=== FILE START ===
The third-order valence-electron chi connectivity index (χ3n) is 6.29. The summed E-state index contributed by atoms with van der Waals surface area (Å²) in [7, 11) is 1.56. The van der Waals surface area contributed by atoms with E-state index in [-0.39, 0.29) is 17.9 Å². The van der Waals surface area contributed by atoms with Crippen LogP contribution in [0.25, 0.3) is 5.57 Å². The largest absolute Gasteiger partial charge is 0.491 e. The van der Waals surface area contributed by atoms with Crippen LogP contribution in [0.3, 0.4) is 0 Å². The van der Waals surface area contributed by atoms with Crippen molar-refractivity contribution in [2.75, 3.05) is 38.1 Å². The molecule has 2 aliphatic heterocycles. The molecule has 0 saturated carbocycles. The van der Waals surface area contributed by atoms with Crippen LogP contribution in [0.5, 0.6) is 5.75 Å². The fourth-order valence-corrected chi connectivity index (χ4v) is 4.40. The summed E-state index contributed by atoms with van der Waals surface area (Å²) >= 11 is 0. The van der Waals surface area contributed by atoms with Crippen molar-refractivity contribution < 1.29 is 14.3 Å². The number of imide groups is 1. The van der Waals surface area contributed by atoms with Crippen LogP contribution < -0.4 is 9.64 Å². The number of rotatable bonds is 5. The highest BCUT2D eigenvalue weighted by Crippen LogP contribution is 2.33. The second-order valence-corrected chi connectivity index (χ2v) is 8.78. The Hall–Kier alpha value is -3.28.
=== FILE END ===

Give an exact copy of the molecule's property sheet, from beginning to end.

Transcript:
The third-order valence-electron chi connectivity index (χ3n) is 6.29. The summed E-state index contributed by atoms with van der Waals surface area (Å²) in [7, 11) is 1.56. The van der Waals surface area contributed by atoms with E-state index in [-0.39, 0.29) is 17.9 Å². The van der Waals surface area contributed by atoms with Crippen LogP contribution in [0.25, 0.3) is 5.57 Å². The largest absolute Gasteiger partial charge is 0.491 e. The van der Waals surface area contributed by atoms with Crippen LogP contribution in [0.3, 0.4) is 0 Å². The van der Waals surface area contributed by atoms with Crippen molar-refractivity contribution in [2.75, 3.05) is 38.1 Å². The molecule has 2 aliphatic heterocycles. The molecule has 0 saturated carbocycles. The van der Waals surface area contributed by atoms with Crippen LogP contribution in [0.5, 0.6) is 5.75 Å². The fourth-order valence-corrected chi connectivity index (χ4v) is 4.40. The summed E-state index contributed by atoms with van der Waals surface area (Å²) >= 11 is 0. The van der Waals surface area contributed by atoms with Crippen molar-refractivity contribution < 1.29 is 14.3 Å². The number of imide groups is 1. The van der Waals surface area contributed by atoms with Crippen LogP contribution < -0.4 is 9.64 Å². The number of rotatable bonds is 5. The highest BCUT2D eigenvalue weighted by Crippen LogP contribution is 2.33. The second-order valence-corrected chi connectivity index (χ2v) is 8.78. The Hall–Kier alpha value is -3.28.